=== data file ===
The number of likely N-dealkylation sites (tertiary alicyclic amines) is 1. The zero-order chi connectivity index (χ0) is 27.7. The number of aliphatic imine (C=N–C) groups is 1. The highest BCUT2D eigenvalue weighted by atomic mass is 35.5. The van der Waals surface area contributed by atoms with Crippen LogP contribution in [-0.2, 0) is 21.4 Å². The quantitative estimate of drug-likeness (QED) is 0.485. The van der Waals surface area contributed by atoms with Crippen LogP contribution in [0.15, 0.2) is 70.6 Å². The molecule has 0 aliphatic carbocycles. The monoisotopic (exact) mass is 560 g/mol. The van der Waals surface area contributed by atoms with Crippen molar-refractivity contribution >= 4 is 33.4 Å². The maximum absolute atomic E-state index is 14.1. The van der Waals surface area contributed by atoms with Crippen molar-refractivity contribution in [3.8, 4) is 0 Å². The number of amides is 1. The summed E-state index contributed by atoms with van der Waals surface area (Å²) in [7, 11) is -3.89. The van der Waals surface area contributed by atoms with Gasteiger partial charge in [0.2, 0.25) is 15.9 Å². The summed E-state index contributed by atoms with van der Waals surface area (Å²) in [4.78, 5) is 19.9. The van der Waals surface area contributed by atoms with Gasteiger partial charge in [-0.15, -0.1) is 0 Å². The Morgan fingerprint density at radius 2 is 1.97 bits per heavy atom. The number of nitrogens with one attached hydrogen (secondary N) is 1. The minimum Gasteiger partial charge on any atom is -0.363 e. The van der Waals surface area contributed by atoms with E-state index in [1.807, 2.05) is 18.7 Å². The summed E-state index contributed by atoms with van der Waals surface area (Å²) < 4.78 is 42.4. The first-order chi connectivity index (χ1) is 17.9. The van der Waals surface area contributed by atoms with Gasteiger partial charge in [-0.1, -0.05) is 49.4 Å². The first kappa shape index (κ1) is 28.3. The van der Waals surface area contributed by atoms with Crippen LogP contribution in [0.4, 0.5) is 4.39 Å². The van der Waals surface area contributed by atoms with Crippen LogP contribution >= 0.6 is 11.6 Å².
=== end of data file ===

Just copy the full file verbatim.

The number of likely N-dealkylation sites (tertiary alicyclic amines) is 1. The zero-order chi connectivity index (χ0) is 27.7. The number of aliphatic imine (C=N–C) groups is 1. The highest BCUT2D eigenvalue weighted by atomic mass is 35.5. The van der Waals surface area contributed by atoms with Crippen LogP contribution in [-0.2, 0) is 21.4 Å². The quantitative estimate of drug-likeness (QED) is 0.485. The van der Waals surface area contributed by atoms with Crippen LogP contribution in [0.15, 0.2) is 70.6 Å². The molecule has 0 aliphatic carbocycles. The monoisotopic (exact) mass is 560 g/mol. The van der Waals surface area contributed by atoms with Crippen molar-refractivity contribution >= 4 is 33.4 Å². The maximum absolute atomic E-state index is 14.1. The van der Waals surface area contributed by atoms with Crippen molar-refractivity contribution in [3.8, 4) is 0 Å². The number of amides is 1. The summed E-state index contributed by atoms with van der Waals surface area (Å²) in [7, 11) is -3.89. The van der Waals surface area contributed by atoms with Gasteiger partial charge in [0.2, 0.25) is 15.9 Å². The summed E-state index contributed by atoms with van der Waals surface area (Å²) in [4.78, 5) is 19.9. The van der Waals surface area contributed by atoms with Gasteiger partial charge in [-0.15, -0.1) is 0 Å². The Morgan fingerprint density at radius 2 is 1.97 bits per heavy atom. The number of nitrogens with one attached hydrogen (secondary N) is 1. The minimum Gasteiger partial charge on any atom is -0.363 e. The van der Waals surface area contributed by atoms with E-state index in [1.807, 2.05) is 18.7 Å². The summed E-state index contributed by atoms with van der Waals surface area (Å²) < 4.78 is 42.4. The first-order chi connectivity index (χ1) is 17.9. The van der Waals surface area contributed by atoms with Gasteiger partial charge in [-0.1, -0.05) is 49.4 Å². The first kappa shape index (κ1) is 28.3. The van der Waals surface area contributed by atoms with Crippen LogP contribution in [0.4, 0.5) is 4.39 Å². The van der Waals surface area contributed by atoms with Crippen LogP contribution >= 0.6 is 11.6 Å².